Papua New Guinea Overview
The Independent State of Papua New Guinea is located in the southwest Pacific, and covers an area of 462,800 square kilometers. It has a population of 5.46 million, most of whom are Melanesian, with Micronesians and Polynesians also residing there. Residents are primarily Christian and the official language is English, although pigeon English is more widely spoken in the country. There are also more than 700 local languages. The currency is the kina and the capital is Port Moresby.
The flag of Papua New Guinea is black and red. The black triangle contains five white five-pointed stars, symbolizing the Southern Cross. The red triangle has a motif of a yellow bird of paradise flying.
By the time the Portuguese arrived in New Guinea in 1511, the island had long been inhabited. In 1884 Britain and Germany divided the island, with Germany’s part being occupied by the Australian Army during World War I. 920 – ~ On December 17, 1920, the League commissioned the Australian management. In 1942 by El the occupation. In 1945 the United Nations to re-pay Australia managed. In 1949 the original British and Australia are two parts of Germany into one administrative unit, known as “Papua New Guinea territories.” On December 1, 1975, internal self-government was established, with independence declared on September 16, 1975.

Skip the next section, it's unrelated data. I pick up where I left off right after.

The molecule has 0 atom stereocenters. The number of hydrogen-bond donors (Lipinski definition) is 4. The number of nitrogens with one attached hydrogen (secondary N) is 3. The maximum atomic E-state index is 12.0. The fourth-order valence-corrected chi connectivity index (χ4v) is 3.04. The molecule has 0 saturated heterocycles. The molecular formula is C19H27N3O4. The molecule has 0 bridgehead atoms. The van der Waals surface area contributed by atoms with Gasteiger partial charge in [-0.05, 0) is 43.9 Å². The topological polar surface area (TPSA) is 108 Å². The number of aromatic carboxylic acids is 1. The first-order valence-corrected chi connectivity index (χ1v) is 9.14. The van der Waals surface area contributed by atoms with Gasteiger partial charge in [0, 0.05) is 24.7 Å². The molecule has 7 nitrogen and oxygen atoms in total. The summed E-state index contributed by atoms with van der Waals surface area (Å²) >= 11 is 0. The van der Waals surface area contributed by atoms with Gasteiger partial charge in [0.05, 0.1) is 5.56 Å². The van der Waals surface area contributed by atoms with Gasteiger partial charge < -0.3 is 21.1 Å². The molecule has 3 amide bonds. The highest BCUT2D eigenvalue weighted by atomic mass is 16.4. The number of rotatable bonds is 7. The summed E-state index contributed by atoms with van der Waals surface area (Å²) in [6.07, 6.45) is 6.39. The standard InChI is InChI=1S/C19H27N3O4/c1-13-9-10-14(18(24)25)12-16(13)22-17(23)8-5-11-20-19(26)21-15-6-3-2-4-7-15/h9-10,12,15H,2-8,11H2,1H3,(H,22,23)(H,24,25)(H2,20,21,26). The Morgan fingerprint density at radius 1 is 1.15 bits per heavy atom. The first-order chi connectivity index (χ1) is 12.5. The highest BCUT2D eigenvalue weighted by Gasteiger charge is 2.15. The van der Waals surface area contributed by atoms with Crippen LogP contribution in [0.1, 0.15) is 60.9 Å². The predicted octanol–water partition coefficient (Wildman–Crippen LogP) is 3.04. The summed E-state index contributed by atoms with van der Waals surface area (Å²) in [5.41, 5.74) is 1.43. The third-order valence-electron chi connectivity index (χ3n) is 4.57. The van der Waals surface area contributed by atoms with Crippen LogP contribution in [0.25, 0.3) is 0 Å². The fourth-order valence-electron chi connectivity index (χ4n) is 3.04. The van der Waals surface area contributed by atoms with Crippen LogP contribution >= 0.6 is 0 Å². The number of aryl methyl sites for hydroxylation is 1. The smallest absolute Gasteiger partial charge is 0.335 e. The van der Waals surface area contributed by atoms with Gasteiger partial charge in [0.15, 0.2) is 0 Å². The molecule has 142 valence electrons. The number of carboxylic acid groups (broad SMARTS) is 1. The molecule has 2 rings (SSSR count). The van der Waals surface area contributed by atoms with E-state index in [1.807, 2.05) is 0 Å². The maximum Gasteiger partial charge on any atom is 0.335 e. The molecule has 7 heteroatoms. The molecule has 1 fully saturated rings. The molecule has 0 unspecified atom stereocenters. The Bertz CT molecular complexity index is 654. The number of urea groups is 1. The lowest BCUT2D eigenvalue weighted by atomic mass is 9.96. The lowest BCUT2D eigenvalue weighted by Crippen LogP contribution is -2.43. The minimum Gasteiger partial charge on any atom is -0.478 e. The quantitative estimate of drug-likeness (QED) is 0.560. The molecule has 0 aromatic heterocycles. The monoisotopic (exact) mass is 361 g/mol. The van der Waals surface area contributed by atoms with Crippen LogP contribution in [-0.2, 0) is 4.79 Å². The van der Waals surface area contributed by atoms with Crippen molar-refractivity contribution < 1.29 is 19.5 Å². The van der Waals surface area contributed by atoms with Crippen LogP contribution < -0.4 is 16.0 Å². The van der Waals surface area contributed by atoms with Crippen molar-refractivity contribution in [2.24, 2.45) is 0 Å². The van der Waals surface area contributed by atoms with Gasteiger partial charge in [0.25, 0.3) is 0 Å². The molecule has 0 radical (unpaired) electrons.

Economy and Culture
New Guinea’s three most important industries are minerals, oil and cash crops, and it has abundant forestry and fishery resources. The main agricultural products are copra, cocoa, coffee, rubber, and palm oil, and the main minerals are gold and copper; New Guinea is in fact one of the world’s major gold and copper producers. Oil is also exported, and crafts are another source of income, with sculpture, pottery, masks, and handicraft development being prolific.
Although Papua New Guinea is located near the equator, its highest peaks are snow-covered, forming the famous “equatorial snow.” Rich biological resources provided the perfect habitat for the precious bird of paradise and the crocodile. The wet weather provides swamps, which are ideal habitats for crocodile breeding, so crocodile farming is extremely well developed, with more than 100 crocodile farms.
Papua New Guinean society is clan based, with hereditary chiefs ruling, yet participating in daily work. No individuals own the land, with the tribe as a whole the owners. In remote mountainous areas, tribesmen are mostly naked and adorned in tattoos.
Papua New Guinea Map